Poor water pressure is a common problem in older houses in Toronto, and it even rears its head in newer homes. Pinpointing the exact reason for your low water pressure takes some diagnostic skills, which in turn requires the knowledge of a professional plumber. Water pressure depends on many factors, and if you are dissatisfied with your low water pressure, give Mister Plumber a call today. In the meantime, in this blog we’ll review some of the factors that cause the low pressure.

The Underground Main Water Pipe

Firstly, a common culprit of low water pressure is narrow underground water pipes. In order for the water pressure to stand a chance of making it into your home, your underground main water pipe has to be the correct size. According to the current Ontario plumbing codes, every single-family dwelling requires a minimum 3/4” ID (inside diameter) main water pipe, but most older houses still have their original half-inch pipe.

It is important to note that underground pipes that extend from the road to your house consist of two portions: a city portion and a private portion. The private portion is completely the homeowners’ responsibility. You can absolutely call us and we can help upgrade your water service by installing a higher ID private portion, a job we do quite often.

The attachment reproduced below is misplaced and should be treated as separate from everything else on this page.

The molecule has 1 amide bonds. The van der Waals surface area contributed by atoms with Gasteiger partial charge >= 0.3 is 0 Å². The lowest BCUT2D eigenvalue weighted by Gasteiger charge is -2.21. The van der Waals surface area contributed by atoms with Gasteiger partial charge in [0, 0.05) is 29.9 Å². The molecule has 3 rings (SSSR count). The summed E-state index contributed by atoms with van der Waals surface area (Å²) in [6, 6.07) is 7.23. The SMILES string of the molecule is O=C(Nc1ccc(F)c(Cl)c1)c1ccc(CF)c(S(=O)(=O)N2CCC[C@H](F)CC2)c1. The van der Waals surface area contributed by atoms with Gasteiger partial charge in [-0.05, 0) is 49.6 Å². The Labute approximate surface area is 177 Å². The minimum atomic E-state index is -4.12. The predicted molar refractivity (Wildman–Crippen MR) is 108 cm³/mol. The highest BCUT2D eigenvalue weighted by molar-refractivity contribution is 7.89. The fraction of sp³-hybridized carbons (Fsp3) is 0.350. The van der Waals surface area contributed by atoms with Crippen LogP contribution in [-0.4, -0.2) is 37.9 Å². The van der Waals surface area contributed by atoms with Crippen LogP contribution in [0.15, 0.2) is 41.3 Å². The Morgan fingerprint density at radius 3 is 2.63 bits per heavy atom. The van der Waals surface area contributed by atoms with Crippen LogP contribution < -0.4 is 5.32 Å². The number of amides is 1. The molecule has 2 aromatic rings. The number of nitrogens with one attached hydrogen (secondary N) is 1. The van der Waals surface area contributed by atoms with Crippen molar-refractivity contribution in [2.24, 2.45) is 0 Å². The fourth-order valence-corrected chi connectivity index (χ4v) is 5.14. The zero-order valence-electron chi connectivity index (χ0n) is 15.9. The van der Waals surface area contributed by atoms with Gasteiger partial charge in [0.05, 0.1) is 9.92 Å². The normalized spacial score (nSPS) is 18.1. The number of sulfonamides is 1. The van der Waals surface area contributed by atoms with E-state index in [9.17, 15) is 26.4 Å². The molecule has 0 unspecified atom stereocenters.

The city portion of pipe, on the other hand, can only be upgraded or replaced by a city contractor who has a flat rate for everybody. This means, unfortunately, that where the city portion of the pipe is concerned, homeowners cannot shop around. Underground water service for the house is probably the number one factor in whether or not you receive low or high water pressure.